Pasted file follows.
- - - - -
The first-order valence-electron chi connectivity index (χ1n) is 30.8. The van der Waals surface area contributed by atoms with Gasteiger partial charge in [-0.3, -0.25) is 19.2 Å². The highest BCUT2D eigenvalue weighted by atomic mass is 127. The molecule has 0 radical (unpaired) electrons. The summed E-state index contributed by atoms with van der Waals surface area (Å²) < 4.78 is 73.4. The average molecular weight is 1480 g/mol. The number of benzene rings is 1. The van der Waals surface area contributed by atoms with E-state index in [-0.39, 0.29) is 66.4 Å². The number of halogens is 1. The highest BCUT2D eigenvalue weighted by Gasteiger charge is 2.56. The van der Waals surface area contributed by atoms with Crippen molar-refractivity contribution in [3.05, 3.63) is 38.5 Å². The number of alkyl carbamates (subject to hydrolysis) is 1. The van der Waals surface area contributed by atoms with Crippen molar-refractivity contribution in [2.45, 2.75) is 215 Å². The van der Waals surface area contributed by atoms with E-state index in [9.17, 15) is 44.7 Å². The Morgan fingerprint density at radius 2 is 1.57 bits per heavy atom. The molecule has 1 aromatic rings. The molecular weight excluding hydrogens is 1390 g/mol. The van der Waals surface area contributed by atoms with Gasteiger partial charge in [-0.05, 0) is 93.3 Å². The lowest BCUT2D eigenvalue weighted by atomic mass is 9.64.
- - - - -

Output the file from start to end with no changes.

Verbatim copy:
The first-order valence-electron chi connectivity index (χ1n) is 30.8. The van der Waals surface area contributed by atoms with Gasteiger partial charge in [-0.3, -0.25) is 19.2 Å². The highest BCUT2D eigenvalue weighted by atomic mass is 127. The molecule has 0 radical (unpaired) electrons. The summed E-state index contributed by atoms with van der Waals surface area (Å²) < 4.78 is 73.4. The average molecular weight is 1480 g/mol. The number of benzene rings is 1. The van der Waals surface area contributed by atoms with E-state index in [-0.39, 0.29) is 66.4 Å². The number of halogens is 1. The highest BCUT2D eigenvalue weighted by Gasteiger charge is 2.56. The van der Waals surface area contributed by atoms with Crippen molar-refractivity contribution in [3.05, 3.63) is 38.5 Å². The number of alkyl carbamates (subject to hydrolysis) is 1. The van der Waals surface area contributed by atoms with Crippen molar-refractivity contribution in [2.45, 2.75) is 215 Å². The van der Waals surface area contributed by atoms with E-state index in [9.17, 15) is 44.7 Å². The Morgan fingerprint density at radius 2 is 1.57 bits per heavy atom. The molecule has 1 aromatic rings. The molecular weight excluding hydrogens is 1390 g/mol. The van der Waals surface area contributed by atoms with Gasteiger partial charge in [-0.05, 0) is 93.3 Å². The lowest BCUT2D eigenvalue weighted by atomic mass is 9.64.